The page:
Outstanding Music Supervision, which was won by Susan Jacobs for Big Little Lies in its first year, was dominated by women, with Jen Malone (Atlanta), Robin Urdang and Sherman-Palladino (Maisel), Nora Felder (Stranger Things) and Jennifer Pyken (This Is Us) nominated.
During the 69th Emmy Awards, Big Little Lies and The Handmaid’s Tale each took home eight Emmys, while shows like Black Mirror’s “San Junipero” and Veep won top prizes in their respective categories. The Handmaid’s Tale director Reed Morano and Master of None writer Lena Waithe ended longtime male streaks with their wins for directing and writing. Ava DuVernay earned two Emmys for her Netflix documentary, 13th, while The Crown and Feud: Bette and Joan took home multiple Emmys.
“It's been an incredible year for women on television,” Reese Witherspoon, star and executive producer of Big Little Lies, said while accepting the 2017 Emmy Award for Outstanding Limited Series.
This is not to say that the awards don’t have their shortcomings.
If Roseanne hadn't been embroiled in controversy and subsequently cancelled after its star and co-creator Roseanne Barr posted a racist tweet, showrunner Whitney Cummings and executive producer Sara Gilbert may have added to the number of women recognized for their work behind the camera.
After back-to-back wins for Transparent, Jill Soloway, who sounded a rallying cry for Hollywood to topple the patriarchy, was shut out of the Outstanding Directing for a Comedy Series nominations last year and again this year. (Transparent also was caught up in scandal when multiple transgender women made accusations of harassment and inappropriate behavior against star Jeffrey Tambor, who was subsequently fired from the Amazon series.)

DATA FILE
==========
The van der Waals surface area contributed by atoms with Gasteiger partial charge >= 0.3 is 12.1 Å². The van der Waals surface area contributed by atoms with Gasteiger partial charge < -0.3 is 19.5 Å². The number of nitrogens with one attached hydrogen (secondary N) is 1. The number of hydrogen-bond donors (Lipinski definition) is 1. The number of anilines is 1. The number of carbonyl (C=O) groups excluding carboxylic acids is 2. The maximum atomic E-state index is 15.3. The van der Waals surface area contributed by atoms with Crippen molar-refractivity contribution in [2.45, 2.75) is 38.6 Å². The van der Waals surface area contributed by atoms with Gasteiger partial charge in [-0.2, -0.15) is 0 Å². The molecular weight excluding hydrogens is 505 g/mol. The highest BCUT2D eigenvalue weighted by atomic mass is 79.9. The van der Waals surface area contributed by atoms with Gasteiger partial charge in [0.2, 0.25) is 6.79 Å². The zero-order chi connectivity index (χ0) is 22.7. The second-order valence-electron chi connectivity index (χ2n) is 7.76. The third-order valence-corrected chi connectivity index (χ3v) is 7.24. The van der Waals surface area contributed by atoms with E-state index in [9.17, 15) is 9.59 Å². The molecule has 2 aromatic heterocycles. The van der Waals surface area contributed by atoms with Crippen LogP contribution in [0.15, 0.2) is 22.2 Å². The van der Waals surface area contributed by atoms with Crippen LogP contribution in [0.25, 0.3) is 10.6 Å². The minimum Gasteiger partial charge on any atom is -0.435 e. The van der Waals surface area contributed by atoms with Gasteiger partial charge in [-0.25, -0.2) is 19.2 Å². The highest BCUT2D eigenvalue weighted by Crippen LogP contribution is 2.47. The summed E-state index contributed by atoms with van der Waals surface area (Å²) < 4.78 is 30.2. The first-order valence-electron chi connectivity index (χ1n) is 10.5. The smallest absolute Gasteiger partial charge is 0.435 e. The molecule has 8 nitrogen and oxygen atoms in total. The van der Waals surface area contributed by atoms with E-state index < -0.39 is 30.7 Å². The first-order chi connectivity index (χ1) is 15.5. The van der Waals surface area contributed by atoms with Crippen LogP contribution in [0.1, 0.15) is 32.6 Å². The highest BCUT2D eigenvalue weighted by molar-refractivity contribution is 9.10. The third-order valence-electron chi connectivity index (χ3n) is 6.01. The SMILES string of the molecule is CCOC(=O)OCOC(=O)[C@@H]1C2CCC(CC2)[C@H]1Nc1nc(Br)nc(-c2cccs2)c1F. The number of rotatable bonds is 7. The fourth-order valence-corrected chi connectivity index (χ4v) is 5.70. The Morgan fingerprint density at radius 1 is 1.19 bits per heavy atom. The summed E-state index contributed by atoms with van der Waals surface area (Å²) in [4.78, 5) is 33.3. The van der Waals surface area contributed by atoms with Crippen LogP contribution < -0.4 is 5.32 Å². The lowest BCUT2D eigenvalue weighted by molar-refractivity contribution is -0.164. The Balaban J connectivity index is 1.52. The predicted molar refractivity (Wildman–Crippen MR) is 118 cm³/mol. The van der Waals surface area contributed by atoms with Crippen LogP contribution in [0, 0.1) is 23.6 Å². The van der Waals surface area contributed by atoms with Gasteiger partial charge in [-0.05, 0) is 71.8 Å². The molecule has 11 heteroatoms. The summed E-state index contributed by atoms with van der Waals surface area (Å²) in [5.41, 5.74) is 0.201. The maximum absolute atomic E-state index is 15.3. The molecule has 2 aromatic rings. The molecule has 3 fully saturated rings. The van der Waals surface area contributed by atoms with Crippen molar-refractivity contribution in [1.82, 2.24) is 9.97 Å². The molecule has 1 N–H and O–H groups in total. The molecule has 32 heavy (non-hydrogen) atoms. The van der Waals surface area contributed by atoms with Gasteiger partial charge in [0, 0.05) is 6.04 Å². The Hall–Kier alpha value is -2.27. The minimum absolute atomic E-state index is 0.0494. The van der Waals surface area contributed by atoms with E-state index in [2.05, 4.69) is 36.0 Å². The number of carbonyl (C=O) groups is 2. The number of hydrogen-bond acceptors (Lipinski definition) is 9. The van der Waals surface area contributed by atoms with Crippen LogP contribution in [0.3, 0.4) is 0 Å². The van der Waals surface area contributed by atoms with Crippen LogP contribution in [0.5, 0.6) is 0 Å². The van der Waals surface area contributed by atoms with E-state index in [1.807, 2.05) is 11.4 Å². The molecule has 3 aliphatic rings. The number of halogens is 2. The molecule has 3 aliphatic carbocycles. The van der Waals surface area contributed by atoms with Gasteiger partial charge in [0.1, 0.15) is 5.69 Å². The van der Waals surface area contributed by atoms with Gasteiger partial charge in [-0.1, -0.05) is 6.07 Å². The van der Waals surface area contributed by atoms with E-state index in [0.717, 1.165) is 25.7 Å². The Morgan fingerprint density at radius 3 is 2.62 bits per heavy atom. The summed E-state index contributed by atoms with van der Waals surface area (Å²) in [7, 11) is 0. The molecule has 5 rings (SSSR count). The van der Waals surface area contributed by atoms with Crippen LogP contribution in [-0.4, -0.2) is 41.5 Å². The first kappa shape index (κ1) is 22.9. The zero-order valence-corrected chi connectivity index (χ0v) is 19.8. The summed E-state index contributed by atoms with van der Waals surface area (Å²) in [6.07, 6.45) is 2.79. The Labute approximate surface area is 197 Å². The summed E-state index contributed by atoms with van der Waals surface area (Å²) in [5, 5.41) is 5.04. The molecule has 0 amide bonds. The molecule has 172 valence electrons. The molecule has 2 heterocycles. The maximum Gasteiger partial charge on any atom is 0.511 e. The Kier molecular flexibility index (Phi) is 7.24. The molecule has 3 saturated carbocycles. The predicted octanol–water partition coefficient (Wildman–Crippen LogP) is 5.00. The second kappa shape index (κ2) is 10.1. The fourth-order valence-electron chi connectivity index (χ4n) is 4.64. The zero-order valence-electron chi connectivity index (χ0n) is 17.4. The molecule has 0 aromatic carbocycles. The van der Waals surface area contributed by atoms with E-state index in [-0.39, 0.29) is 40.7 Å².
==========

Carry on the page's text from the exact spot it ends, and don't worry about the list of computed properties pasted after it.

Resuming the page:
As a whole, women are still largely a minority in directing and writing Emmy categories, representing only 21 percent of 2017’s nominated writers. In total, women represented 28 percent of the nominees in all non-acting categories. Only seven women -- Jamie Babbit, Alexis Bloom, Kate Dennis, DuVernay, Lesli Linka Glatter, Morano and Elizabeth White -- were nominated between the Emmys’ six directing categories. As for Morano, she could have won two awards, but lost her second -- cinematography for a single-camera series (half-hour) for Divorce -- to Dale Stern of Veep.
“Can I just say, bring women to the front of their own stories, and make them the hero of their own stories. And thank you for that opportunity and for audiences to wrap their arms around us,” Witherspoon continued, with her fellow producer and star Nicole Kidman adding: “So now more great roles for women, please.”
Backstage at the 2017 Emmys, Kidman reflected to ET on the implications of their Big Little Lies wins: “It shows women that you can actually create opportunities for yourself.”
The 70th Emmy Awards, co-hosted by Saturday Night Live’s Colin Jost and Michael Che, will air live from the Microsoft Theater in Los Angeles on Monday, Sept. 17, starting at 5 p.m. PT on NBC.
Check out the full list of nominees and follow ET’s ongoing Emmy coverage here.
2018 Emmy Nominations: The Complete List